The Peoples Democratic Party (PDP) and the ruling All Progressives Congress (APC) have been engaged in heated arguments since Atiku Abubakar, presidential candidate of the PDP, said figures from the server of the Independent National Electoral Commission (INEC) showed he defeated President Muhammadu Buhari.
According to the result declared by INEC, Buhari polled 15,191,847, while Atiku came second with 11,262,978 votes.
But Atiku and his party said figures from the server showed he garnered 18,356,732 votes while Buhari polled 16,741,430 votes in the presidential election held on February 23.
At the election tribunal where Atiku is challenging Buhari’s victory, Yunus Usman, counsel to INEC, said categorically that INEC did not have any server.
But when he featured on Channels Television’s Sunday Politics, a week to the election, Mike Igini, resident electoral commissioner of INEC in Akwa Ibom state, made specific references to the server of INEC.
“At the ward collation centre, we now have two collation officers for the first time. What they call the RAC tech or the e-collation officer and the manual collation officer,” he had said.
“So what happen is that after I have sent that data as the presiding officer, the camera man and yourself, you are the two collation officers. Before I get to you without talking to me, without any form of communication, we have granted you access to our central server. You will see what I have transmitted without talking to me.
“Therefore, it is not expected that on my way to the ward collation centre, I could do anything funny with the form EC8A because we now have evidence trail. The fact that I am aware that at the polling unit the same result is there, the duplicate has been given to the party agent, I had transmitted to the central server without talking to me, both of you have seen that result. By the time I get to the ward collation centre, it would be taken away.”
Mahmood Yakubu, chairman of INEC, had earlier said the commission would not transmit results of the election electronically, citing logistical challenges.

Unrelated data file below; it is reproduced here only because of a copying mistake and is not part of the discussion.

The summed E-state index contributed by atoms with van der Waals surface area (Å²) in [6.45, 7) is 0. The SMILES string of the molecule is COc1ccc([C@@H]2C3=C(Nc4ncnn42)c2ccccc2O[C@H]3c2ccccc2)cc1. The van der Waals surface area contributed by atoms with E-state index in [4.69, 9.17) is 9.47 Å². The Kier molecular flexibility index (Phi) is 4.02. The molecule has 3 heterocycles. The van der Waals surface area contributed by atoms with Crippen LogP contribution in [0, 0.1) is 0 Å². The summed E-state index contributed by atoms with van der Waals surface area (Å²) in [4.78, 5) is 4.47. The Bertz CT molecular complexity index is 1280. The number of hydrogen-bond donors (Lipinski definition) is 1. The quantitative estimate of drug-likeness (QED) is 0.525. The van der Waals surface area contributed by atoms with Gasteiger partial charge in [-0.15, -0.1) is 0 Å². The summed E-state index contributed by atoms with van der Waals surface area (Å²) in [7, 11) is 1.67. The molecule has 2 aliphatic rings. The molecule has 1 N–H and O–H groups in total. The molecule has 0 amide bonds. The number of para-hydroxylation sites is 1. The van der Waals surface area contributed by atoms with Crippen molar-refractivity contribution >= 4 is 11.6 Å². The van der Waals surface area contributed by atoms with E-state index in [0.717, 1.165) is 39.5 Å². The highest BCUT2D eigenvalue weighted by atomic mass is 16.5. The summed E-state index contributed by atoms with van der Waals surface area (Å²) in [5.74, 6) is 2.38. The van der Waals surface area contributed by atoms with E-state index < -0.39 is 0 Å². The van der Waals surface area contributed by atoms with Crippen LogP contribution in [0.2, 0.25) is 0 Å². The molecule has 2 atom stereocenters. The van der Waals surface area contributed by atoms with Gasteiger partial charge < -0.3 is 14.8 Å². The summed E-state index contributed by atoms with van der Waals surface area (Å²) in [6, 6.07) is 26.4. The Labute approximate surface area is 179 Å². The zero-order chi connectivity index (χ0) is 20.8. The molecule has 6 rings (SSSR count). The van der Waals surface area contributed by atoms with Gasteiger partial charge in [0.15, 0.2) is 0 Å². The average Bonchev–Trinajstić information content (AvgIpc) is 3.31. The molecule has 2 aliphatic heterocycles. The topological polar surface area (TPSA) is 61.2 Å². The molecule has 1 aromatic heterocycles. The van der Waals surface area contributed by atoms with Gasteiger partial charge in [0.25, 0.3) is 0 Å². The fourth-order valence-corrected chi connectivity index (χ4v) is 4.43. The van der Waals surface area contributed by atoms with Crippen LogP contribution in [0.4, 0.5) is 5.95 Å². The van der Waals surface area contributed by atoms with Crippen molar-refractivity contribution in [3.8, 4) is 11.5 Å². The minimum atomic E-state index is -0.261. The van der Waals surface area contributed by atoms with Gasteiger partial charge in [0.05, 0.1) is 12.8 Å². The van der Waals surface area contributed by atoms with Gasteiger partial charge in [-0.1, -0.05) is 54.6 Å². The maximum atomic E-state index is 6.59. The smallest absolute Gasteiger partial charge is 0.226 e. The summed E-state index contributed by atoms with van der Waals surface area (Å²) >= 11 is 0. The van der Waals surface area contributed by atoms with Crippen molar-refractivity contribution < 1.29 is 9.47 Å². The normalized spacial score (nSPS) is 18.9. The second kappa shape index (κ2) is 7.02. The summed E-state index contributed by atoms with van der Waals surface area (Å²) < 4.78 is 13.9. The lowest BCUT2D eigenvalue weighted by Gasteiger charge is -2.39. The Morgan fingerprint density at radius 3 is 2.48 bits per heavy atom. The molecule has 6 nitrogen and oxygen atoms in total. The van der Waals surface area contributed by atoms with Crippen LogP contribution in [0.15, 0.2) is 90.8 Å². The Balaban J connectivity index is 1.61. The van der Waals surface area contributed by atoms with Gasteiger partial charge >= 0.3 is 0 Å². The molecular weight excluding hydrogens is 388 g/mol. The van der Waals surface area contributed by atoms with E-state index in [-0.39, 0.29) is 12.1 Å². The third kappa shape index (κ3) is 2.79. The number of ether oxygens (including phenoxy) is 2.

He also spoke in an interview on Channels Television. It was aired on February 6.
As for the reason we are not transmitting electronically, we recall we had some discussions with the Nigerian Communications Commission and through the communications commission we had meetings with the telecom service providers and we identified blind spots in Nigeria, spots that are not covered by any of the networks. How do you effectively transmit results from those blind spots?
In order to address the issue of the blind spots we also had a meeting with the Nigerian Communication Satelite, we have not concluded our discussion with the Nigerian Communication Satellite in that respect.
There are twin issues, the first one is communication, with several blind spots, how do you communicate? Secondly, the percentage of the country that is covered by 2G, let alone 3G or 4G network and we have no 5G in Nigeria, how do you in addition to sending results from the polling units, raw results meaning figures which is just like sending a text message and also sending copies of the EC8E because sending figures is different from sending images, so we have challenge in the area of communication but secondly and equally importantly we have a challenge in the area of security, particularly in this era of cyber insecurity. I think we need to do a lot more before we can deploy technology for the purpose of transmitting results nationwide.
Below is a video of the INEC chairman speaking:
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